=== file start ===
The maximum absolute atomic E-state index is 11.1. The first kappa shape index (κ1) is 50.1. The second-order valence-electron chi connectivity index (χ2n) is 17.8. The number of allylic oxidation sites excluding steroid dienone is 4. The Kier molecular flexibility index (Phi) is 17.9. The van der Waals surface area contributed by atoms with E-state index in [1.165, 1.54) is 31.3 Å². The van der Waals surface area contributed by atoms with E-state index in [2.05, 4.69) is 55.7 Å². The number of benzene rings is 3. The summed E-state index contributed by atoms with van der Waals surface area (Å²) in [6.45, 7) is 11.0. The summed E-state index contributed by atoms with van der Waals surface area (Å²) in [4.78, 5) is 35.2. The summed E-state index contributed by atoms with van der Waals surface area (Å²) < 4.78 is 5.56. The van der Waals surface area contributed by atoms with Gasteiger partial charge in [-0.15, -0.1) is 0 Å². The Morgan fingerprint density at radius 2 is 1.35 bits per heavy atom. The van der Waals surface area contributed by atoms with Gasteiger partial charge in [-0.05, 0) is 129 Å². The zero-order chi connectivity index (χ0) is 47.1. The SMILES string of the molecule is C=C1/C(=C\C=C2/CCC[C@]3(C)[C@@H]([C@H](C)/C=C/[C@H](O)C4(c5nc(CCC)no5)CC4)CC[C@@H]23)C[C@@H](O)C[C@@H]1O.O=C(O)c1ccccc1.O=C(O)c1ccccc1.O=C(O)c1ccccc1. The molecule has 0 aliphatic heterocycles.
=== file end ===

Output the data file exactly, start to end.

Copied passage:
The maximum absolute atomic E-state index is 11.1. The first kappa shape index (κ1) is 50.1. The second-order valence-electron chi connectivity index (χ2n) is 17.8. The number of allylic oxidation sites excluding steroid dienone is 4. The Kier molecular flexibility index (Phi) is 17.9. The van der Waals surface area contributed by atoms with E-state index in [1.165, 1.54) is 31.3 Å². The van der Waals surface area contributed by atoms with E-state index in [2.05, 4.69) is 55.7 Å². The number of benzene rings is 3. The summed E-state index contributed by atoms with van der Waals surface area (Å²) in [6.45, 7) is 11.0. The summed E-state index contributed by atoms with van der Waals surface area (Å²) in [4.78, 5) is 35.2. The summed E-state index contributed by atoms with van der Waals surface area (Å²) < 4.78 is 5.56. The van der Waals surface area contributed by atoms with Gasteiger partial charge in [-0.15, -0.1) is 0 Å². The Morgan fingerprint density at radius 2 is 1.35 bits per heavy atom. The van der Waals surface area contributed by atoms with Gasteiger partial charge in [-0.05, 0) is 129 Å². The zero-order chi connectivity index (χ0) is 47.1. The SMILES string of the molecule is C=C1/C(=C\C=C2/CCC[C@]3(C)[C@@H]([C@H](C)/C=C/[C@H](O)C4(c5nc(CCC)no5)CC4)CC[C@@H]23)C[C@@H](O)C[C@@H]1O.O=C(O)c1ccccc1.O=C(O)c1ccccc1.O=C(O)c1ccccc1. The molecule has 0 aliphatic heterocycles.